Answer to Question 35: ICANN does not maintain a list of approved data escrow providers, but makes case-by-case assessments based on the nature and extent of the data escrow to be provided, the reputation of the proposed provider for technical competence and trustworthy implementation of escrow instructions, the willingness of the proposed provider to agree to the escrow conditions, the stability and other circumstances of the proposed provider, and any other relevant factors that may appear in a particular situation.

Question 36: Please confirm item B8 of the .org Application Transmittal Form is not intended to waive claims against ICANN for disclosing documentation or other information that has been accorded confidential treatment pursuant the Statement of Requested Confidential Treatment of Materials Submitted and any other applicable procedures. To the extent that item B8 does purport to disclaim such liability or responsibility, we suggest that the language of this provision be changed to recognize ICANN's obligation to comply with its confidentiality requirements.

Answer to Question 36: A parenthetical sentence has been added to item B8 in the finalized .org Application Transmittal Form to clarify the relation of that item to written agreements pursuant the Statement of Requested Confidential Treatment of Materials Submitted. As recited in item B8, the waiver is "[i]n consideration of ICANN's review of the application."

Question 37: What specific criteria will ICANN apply in determining whether its general goal of encouraging competition at the registry level has been satisfied?

Answer to Question 37: The explanation of criterion 3 in the finalized Criteria for Assessing Proposals has been expanded to provide additional information about how this criterion will be applied.

Question 38: What data will ICANN rely upon in determining whether its goal of encouraging competition at the registry level has been satisfied?

Answer to Question 38: The .org Proposal Form, particularly part VI, requests data pertinent to this criterion for selection. ICANN will consider data provided by applicants in response to the .org Proposal Form as well as other relevant information obtained by other means.

Question 39: Does ICANN intend to conduct discussions with offerors after their submission of proposals, and if so, under what circumstances?

Answer to Question 39: For a description of the evaluation process, please see part IX of Application Instructions for the .org Top-Level Domain. As noted in item A39, for example, the evaluation team will as needed gather additional information from the applicants and other sources.

Question 40: If ICANN intends to conduct discussions with offerors after their submission of proposals, what measures will ICANN take to ensure the confidentiality of proposal materials and the integrity of the proposal process?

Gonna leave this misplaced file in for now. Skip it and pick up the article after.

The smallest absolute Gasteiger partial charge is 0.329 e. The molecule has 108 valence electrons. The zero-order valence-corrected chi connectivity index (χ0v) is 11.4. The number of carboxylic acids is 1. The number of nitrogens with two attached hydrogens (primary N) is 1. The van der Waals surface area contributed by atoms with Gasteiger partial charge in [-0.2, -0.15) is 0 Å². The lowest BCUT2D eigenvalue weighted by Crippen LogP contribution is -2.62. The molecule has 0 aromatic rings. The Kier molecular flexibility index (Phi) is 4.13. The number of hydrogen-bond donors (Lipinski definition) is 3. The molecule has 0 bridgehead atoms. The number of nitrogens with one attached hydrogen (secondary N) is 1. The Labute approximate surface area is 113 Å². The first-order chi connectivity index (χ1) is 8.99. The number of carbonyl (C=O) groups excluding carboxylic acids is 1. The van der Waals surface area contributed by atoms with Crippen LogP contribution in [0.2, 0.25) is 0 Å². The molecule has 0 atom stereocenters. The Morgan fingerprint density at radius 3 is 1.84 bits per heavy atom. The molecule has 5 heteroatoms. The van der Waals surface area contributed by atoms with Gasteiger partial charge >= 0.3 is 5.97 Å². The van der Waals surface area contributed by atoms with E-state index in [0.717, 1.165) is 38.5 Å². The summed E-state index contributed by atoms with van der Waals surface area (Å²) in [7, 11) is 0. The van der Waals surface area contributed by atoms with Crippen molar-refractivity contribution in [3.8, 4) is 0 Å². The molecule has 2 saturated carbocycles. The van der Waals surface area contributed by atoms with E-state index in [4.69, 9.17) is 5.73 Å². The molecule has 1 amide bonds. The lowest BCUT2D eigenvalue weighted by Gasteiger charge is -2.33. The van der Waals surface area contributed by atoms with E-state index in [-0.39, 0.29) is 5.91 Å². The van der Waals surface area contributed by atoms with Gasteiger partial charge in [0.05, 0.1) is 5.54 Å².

Answer to Question 40: ICANN intends to observe the terms of any written agreements it enters under the procedures stated in part I of Statement of Requested Confidential Treatment of Materials Submitted. The procedures for the evaluation proces are described in part IX of Application Instructions for the .org Top-Level Domain.

Question 41:What procedures will ICANN use to clarify any questions it may have with regard to specific proposals?

Answer to Question 41: See Answer to Question 39.

Question 42: What restrictions are there on a company minority (less that 10%) owned by VeriSign in submitting a proposal to become the successor operator of .org?

Answer to Question 42: Subsection 5.1.2 of the current .org Registry Agreement between ICANN and VeriSign states:

5.1.2 Registry Operator [VeriSign] acknowledges and agrees that upon the earlier of (i) the Expiration Date or (ii) termination of this Agreement by ICANN pursuant to Subsection 5.4, it will cease to be the operator of the Registry TLD and neither it nor any affiliated entity will be eligible to seek to continue to operate the Registry TLD.

Our understanding of the circumstances being inquired about is:

a. VeriSign owns (directly or indirectly) less than 10% of the equity in a prospective applicant, and does not have the ability to exercise voting power of 10% or more within the prospective applicant;

b. VeriSign does not possess the power to elect more than 10% of the board of directors (or equivalent governing body) of the prospective applicant; and

c. VeriSign has no ability, directly or indirectly, to direct or cause the direction of the management, operations, or policies of the prospective applicant.

Based on these understandings, ICANN does not believe that Subsection 5.1.2 prohibits the prospective applicant from seeking to become the successor operator of the .org TLD.

The response above is limited to the effect of Subsection 5.1.2 of the current .org Registry Agreement. Please note that item 3 of the Criteria for Assessing Proposals generally favors diversity in the provision of registry services for .com, .net, and .org:

3. Enhancement of competition for registration services.

One of ICANN's core principles is the encouragement of competition in the provision of registration services at both the registry and registrar levels. Promotion of that principle will be a criterion. As one illustration of this criterion, a major purpose of the reassignment of the .org registry is to diversify the provision of registry services by placing the .org registry under different operation than the .com and .net registries. Consideration will be given to the extent to which proposed arrangements are consistent with this purpose. As another illustration, applicants are encouraged to refrain from prohibiting non-affiliated providers of backend services from offering their services in connection with other applications.